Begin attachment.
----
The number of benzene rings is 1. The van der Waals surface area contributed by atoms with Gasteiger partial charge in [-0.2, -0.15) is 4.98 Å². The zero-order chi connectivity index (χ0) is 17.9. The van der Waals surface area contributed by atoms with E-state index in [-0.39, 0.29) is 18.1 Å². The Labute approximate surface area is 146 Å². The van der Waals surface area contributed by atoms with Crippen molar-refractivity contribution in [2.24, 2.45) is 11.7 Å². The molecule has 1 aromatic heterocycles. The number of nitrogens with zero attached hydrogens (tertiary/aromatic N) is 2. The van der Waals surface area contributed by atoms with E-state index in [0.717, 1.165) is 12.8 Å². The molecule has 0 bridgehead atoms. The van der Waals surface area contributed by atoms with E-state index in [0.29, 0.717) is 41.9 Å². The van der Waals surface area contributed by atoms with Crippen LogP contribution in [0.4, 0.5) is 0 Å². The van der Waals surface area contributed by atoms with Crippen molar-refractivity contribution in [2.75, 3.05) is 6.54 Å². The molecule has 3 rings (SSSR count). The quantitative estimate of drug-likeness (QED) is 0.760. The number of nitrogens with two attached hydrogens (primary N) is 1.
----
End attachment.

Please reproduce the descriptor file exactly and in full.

The number of benzene rings is 1. The van der Waals surface area contributed by atoms with Gasteiger partial charge in [-0.2, -0.15) is 4.98 Å². The zero-order chi connectivity index (χ0) is 17.9. The van der Waals surface area contributed by atoms with E-state index in [-0.39, 0.29) is 18.1 Å². The Labute approximate surface area is 146 Å². The van der Waals surface area contributed by atoms with Crippen molar-refractivity contribution in [2.24, 2.45) is 11.7 Å². The molecule has 1 aromatic heterocycles. The number of nitrogens with zero attached hydrogens (tertiary/aromatic N) is 2. The van der Waals surface area contributed by atoms with E-state index in [0.717, 1.165) is 12.8 Å². The molecule has 0 bridgehead atoms. The van der Waals surface area contributed by atoms with E-state index in [0.29, 0.717) is 41.9 Å². The van der Waals surface area contributed by atoms with Crippen LogP contribution in [0.4, 0.5) is 0 Å². The van der Waals surface area contributed by atoms with Crippen molar-refractivity contribution in [2.75, 3.05) is 6.54 Å². The molecule has 3 rings (SSSR count). The quantitative estimate of drug-likeness (QED) is 0.760. The number of nitrogens with two attached hydrogens (primary N) is 1.